Ars Technica is reporting on (what I think is) a pretty exciting event for OS X software development. Apple has provided software developers with access to the Calendar Store, the system that manages the database of events, todos, and alarms in OS X. This type of access has been possible for the Address Book since 10.2. For instance, you can associate a screen name in Adium with an Address Book entry, and information is populated automatically. Now that same type of interaction can happen between third-party applications and the Calendar database.
I am going to guess that this is going to have an immediately HUGE effect on GTD type applications. The Mac has already seen this market of software grow very quickly. Now these systems will be able to tie into the same database, a database that is also integrated into first-party Apple apps like iCal and Mail.
The area I’m very excited about is calendar synchronization. There are a few tools out already that synchronize online calendars with iCal. Spanning Sync and Plaxo will both sync Google Calendar to iCal, however these require periodic updates and dealing with duplicates can get messy and scary if you make the wrong move in resolving a conflict. Now, I hope we will see instant two-way synchronization that works completely behind the scenes. The Calendar Store access allows applications listen for changes in the Calendar database, and act on them immediately, so I believe that duplicates and other issues related to periodic syncing can be minimized, or in an app to app situation, completely eliminated.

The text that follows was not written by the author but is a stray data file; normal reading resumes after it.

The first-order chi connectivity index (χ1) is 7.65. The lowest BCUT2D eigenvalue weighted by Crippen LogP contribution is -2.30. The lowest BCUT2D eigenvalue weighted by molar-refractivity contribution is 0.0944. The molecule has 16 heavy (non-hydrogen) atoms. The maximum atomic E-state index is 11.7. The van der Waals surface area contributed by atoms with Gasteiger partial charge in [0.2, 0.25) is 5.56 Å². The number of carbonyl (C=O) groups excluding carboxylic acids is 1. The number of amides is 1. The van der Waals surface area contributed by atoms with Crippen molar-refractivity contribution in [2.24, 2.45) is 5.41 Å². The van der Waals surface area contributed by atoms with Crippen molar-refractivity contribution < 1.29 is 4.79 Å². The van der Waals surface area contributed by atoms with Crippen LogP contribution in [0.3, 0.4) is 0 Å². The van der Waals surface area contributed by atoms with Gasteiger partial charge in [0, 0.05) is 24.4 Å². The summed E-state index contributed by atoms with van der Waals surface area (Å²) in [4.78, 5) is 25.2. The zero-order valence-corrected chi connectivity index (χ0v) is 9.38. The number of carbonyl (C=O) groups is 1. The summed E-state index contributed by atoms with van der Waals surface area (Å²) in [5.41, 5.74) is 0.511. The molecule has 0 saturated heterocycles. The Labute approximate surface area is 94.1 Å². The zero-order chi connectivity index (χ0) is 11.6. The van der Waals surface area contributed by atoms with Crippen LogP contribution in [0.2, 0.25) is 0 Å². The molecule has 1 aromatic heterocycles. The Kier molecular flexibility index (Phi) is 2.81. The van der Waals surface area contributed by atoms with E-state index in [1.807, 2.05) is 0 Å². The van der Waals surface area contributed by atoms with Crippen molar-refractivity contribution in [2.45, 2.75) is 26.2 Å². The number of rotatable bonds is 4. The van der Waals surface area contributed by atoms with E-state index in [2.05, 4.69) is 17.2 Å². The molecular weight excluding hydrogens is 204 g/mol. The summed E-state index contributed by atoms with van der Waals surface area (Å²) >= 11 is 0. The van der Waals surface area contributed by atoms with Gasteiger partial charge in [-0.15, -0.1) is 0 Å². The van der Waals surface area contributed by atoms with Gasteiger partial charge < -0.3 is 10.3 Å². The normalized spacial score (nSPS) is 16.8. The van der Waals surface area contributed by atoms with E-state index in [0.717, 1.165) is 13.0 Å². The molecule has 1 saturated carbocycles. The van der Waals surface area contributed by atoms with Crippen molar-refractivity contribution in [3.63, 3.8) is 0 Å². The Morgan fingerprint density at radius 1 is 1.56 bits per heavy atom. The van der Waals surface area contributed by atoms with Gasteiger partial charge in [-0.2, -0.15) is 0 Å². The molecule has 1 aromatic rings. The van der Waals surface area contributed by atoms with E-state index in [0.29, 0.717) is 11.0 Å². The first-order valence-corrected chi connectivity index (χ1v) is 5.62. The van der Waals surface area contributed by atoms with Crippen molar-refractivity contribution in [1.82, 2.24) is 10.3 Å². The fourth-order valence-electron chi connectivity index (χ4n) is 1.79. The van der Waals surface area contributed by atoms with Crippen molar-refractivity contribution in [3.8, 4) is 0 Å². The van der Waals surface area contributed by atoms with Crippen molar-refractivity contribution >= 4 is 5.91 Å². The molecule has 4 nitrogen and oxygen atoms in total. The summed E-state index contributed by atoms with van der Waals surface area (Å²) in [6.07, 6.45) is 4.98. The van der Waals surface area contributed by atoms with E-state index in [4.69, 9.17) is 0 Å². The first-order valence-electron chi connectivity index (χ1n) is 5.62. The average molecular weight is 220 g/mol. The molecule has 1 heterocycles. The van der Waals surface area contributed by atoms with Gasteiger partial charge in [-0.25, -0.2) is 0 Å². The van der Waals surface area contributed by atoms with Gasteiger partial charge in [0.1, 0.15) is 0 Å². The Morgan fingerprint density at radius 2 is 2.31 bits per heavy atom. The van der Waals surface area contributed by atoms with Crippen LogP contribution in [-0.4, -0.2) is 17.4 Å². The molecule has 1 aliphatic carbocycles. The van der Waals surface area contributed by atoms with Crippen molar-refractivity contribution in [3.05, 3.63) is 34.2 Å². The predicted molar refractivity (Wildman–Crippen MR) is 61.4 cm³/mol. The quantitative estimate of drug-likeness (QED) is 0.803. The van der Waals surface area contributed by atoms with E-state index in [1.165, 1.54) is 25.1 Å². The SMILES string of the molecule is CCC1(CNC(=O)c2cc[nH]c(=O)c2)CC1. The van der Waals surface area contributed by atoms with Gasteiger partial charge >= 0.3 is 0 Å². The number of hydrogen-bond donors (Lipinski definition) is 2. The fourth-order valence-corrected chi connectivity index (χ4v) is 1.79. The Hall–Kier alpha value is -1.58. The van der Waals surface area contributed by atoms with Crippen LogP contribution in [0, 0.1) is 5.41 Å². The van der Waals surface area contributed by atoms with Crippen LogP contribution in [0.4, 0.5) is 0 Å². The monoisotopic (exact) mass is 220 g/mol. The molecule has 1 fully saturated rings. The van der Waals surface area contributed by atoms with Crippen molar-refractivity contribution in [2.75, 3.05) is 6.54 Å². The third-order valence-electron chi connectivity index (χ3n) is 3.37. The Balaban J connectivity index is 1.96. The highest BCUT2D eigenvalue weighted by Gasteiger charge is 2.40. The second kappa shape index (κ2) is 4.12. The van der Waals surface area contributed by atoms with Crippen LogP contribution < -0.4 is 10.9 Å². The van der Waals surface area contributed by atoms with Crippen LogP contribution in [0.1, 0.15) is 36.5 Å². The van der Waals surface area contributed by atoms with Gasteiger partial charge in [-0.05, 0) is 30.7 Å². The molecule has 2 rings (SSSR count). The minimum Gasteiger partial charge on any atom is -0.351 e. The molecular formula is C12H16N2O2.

One of the primary reasons I switched my day-to-day computer from Windows to Mac was for the cleanly integrated PIM applications, and I’m ecstatic to see continued and increasing support to make things work together even better.
Via: Ars Technica